The  Organisation for Economic Co-operation and Development (OECD) and the European Union’s intellectual property office (EUIPO) have released a report titled Trends in Trade in Counterfeit and Pirated Goods which outlines that fake and pirated goods accounted for 3.3% of the global trade in the last few years. Note that all figures are for the year 2016 unless stated otherwise. This report also does not touch on fake goods in ecommerce, “which is a further drain on the formal economy.”

According to the OECD and EUIPO, fake goods trade infringes on copyrights and trademarks, creates profits for organised crime gangs, and can become a significant health and safety risk. The report adds that ‘insufficient screening of small parcels, policy gaps like inconsistent penalties on traffickers and the special rules governing free trade zones’ can lead to facilitating this fake goods trade.

Top traded fake goods for 2016

  • Footwear was the topmost traded fake item at 22%, followed by clothing at 16%
  • Leather goods accounted for 13%
  • Electrical equipment for 12%
  • Watches at 7%
  • Medical equipment for 5%
  • Toys at 3%, jewellery at 2% and pharmaceuticals at 2%
  • Other industries accounted for 12% of the total fake traded goods

Origins, destinations and means

  • Majority of fake goods picked up by customs originated in mainland China and Hong Kong, along with the UAE, Turkey, Singapore, Thailand and India.
  • Countries most affected by counterfeiting were the US, France, Italy, Switzerland and Germany, with targets growing in Singapore, Hong Kong, Brazil and China.
  • Small parcels were 69% of the total customs seized parcels by volume from 2014-16 (57% via post and 12% via courier), up from 63% over the 2011-2013 period.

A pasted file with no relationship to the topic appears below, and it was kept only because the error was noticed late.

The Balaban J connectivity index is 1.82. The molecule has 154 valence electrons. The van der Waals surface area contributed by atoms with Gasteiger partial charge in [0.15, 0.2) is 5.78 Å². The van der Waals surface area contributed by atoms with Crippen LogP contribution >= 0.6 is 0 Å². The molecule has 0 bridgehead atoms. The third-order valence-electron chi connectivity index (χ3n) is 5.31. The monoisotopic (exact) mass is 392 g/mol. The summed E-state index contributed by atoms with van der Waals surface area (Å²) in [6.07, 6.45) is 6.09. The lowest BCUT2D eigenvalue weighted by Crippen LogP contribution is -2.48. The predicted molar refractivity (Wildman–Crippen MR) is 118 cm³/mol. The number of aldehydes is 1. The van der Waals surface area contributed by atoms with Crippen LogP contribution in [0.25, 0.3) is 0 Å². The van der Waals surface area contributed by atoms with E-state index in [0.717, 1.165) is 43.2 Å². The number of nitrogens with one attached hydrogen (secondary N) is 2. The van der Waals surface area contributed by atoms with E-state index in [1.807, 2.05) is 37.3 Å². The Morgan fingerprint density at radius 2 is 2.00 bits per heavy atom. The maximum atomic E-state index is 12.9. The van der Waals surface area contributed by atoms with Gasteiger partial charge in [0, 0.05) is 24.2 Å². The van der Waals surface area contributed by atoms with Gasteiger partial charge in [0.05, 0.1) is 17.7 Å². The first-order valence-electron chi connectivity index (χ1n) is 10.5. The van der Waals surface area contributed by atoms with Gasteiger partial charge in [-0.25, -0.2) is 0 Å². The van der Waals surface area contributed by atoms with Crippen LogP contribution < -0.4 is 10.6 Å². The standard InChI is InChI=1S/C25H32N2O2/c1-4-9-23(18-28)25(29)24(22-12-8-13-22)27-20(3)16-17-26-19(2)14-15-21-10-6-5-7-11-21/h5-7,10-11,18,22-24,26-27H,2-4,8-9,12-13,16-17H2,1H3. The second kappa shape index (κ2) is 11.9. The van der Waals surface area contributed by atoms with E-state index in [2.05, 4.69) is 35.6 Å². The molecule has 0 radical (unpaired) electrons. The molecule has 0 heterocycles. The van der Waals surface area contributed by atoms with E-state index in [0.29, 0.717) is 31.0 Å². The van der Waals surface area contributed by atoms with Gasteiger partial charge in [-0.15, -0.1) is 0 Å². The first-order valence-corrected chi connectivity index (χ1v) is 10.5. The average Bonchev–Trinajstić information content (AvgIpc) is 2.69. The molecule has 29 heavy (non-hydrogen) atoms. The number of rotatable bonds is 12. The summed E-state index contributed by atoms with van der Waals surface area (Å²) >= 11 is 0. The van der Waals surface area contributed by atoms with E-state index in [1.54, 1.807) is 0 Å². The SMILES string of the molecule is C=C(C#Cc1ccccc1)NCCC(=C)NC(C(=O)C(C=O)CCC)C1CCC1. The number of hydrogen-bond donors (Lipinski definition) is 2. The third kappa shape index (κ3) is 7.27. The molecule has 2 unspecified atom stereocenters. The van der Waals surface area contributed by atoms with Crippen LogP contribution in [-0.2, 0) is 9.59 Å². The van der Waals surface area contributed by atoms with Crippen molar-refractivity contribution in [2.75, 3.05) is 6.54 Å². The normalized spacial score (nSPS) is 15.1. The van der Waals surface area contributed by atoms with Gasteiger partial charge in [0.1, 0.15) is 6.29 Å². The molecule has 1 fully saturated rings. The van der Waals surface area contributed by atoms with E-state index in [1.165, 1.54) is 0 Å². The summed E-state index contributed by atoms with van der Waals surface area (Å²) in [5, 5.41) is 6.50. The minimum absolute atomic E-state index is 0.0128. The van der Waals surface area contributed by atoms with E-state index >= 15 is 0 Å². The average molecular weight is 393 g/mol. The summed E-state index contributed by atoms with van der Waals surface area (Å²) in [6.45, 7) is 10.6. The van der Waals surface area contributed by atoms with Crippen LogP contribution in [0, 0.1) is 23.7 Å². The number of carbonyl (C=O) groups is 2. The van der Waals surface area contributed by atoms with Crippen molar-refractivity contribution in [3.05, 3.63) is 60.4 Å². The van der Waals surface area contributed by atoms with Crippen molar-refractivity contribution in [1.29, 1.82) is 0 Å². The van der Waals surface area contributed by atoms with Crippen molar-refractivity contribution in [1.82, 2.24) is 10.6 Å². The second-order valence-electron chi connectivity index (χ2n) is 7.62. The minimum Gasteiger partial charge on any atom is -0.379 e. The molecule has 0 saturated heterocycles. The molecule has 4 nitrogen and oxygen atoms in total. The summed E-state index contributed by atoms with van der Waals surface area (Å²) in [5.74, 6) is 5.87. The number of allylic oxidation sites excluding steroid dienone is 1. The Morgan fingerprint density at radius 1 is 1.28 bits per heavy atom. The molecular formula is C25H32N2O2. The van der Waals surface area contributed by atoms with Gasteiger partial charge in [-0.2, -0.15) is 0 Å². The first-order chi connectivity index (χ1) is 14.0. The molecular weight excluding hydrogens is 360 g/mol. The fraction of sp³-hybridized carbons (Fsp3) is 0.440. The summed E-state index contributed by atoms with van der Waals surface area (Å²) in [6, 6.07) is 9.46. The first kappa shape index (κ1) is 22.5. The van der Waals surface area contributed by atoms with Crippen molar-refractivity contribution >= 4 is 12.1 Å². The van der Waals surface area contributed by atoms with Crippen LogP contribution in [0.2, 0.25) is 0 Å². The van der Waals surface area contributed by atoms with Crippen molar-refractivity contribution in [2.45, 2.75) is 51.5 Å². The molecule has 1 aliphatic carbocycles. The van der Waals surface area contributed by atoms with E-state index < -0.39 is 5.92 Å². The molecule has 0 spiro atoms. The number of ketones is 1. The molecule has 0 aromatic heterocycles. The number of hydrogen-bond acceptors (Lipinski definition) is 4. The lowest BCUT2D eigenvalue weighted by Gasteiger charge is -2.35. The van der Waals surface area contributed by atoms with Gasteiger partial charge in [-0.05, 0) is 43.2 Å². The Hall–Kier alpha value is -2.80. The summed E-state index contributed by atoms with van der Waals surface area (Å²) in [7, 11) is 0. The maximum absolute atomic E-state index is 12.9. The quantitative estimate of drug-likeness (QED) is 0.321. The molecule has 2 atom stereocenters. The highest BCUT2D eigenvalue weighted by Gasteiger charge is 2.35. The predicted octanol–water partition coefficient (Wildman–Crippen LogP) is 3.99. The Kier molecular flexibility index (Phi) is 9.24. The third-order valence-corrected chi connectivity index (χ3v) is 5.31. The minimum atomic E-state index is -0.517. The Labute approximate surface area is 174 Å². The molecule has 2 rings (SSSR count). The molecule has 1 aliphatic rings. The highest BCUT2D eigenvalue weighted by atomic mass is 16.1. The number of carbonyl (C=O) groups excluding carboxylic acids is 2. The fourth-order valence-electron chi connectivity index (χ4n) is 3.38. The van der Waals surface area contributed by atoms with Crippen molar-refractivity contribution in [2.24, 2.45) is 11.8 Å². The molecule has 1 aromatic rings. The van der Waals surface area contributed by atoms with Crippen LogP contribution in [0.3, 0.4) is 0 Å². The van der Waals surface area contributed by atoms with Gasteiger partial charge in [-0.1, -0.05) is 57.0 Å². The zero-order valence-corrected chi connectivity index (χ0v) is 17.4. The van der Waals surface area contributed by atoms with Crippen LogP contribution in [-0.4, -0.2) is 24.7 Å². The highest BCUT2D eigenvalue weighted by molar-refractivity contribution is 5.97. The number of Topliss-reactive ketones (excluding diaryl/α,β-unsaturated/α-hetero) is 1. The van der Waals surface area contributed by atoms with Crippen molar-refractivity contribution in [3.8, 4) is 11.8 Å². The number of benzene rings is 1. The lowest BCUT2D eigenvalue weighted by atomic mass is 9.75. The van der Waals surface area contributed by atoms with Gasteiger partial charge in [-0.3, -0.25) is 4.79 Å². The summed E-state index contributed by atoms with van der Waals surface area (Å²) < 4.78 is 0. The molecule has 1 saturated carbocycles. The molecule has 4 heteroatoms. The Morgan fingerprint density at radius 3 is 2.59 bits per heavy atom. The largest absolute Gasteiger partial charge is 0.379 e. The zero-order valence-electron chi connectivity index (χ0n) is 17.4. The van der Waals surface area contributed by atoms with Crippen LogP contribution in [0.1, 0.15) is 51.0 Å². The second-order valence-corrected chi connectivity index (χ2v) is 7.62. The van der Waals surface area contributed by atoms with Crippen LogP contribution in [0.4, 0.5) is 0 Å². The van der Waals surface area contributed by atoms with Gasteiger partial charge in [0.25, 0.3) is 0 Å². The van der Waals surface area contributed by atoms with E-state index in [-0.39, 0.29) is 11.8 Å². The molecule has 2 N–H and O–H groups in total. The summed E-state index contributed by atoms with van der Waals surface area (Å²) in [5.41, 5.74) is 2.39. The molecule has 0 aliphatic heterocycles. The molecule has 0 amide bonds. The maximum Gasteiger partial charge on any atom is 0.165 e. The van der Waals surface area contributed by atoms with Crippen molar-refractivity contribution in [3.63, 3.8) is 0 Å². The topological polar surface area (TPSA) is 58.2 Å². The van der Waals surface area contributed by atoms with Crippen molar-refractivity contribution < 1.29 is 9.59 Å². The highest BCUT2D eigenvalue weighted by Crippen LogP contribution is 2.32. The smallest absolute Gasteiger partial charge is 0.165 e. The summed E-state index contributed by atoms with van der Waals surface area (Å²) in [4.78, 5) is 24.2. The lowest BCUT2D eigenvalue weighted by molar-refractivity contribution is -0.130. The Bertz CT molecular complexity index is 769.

Value highlights

  • The value of imported fake goods globally is $509 billion, based on 2016 customs data. This is up from $ 461 billion in 2013, when it accounted for 2.5 of the global trade (excluding domestically produced and used fake goods, or pirated goods distributed online).
  • In the EU, fake goods trade accounted for 6.8% of the imports from non-EU countries, up from 5% in 2013 (excluding domestically produced and used fake goods, or pirated goods distributed online).

Why and how counterfeiting is done

  • Governance: high levels of corruption and poor IP protection influence the degree of exports of fake goods from an economy
  • Free trade zones (FTZs) offer a relatively safe environment for counterfeiters. The existence, number and size of FTZs in a country co-relate with increases in the value of counterfeit and pirated products exported by that country’s economy.
  • Low labour costs and poor labour market regulations
  • Logistics capacities and facilities: the ability to trace and track consignments is the key factor for reducing the share of counterfeit and pirated products in exports. Other factors increase this trade, including: low shipping charges; fast, simple and predictable customs formalities; and good quality trade and transport-related infrastructure (e.g. ports, railroads, roads and information technology) in economies that are highly corrupt.
  • “Trade facilitation policies that refer to the fact that enhancing transparency is likely to reduce the likelihood that an economy will export fakes”

Counterfeit products markets affected by

  • Reduction in volumes of manufactured trade in recent years
  • Rapid growth of trade in small parcels
  • Strengthening of the role of FTZs

How counterfeit products move

  • Postal parcels are the most popular way of shipping counterfeit and pirated products
  • Between 2014 and 2016, 57% of global seizures were postal shipments and 12% express courier.
  • Air transport and sea transport were next with 15% and 10% of seizures respectively.
  • Vehicle transport amounted to about 5%.
  • Other modes were carriage by pedestrians or by rail

Counterfeiters and pirates ship counterfeit products via complex trade routes, to

  • “Cleanse” all the documents and camouflage the original point of production and departure.
  • Establishing distribution centres for counterfeit and pirated goods and for transhipping them in smaller orders to their final destination points.
  • Processing of products in free trade areas by adding counterfeit trademarks and/or repackaging or re-labelling goods.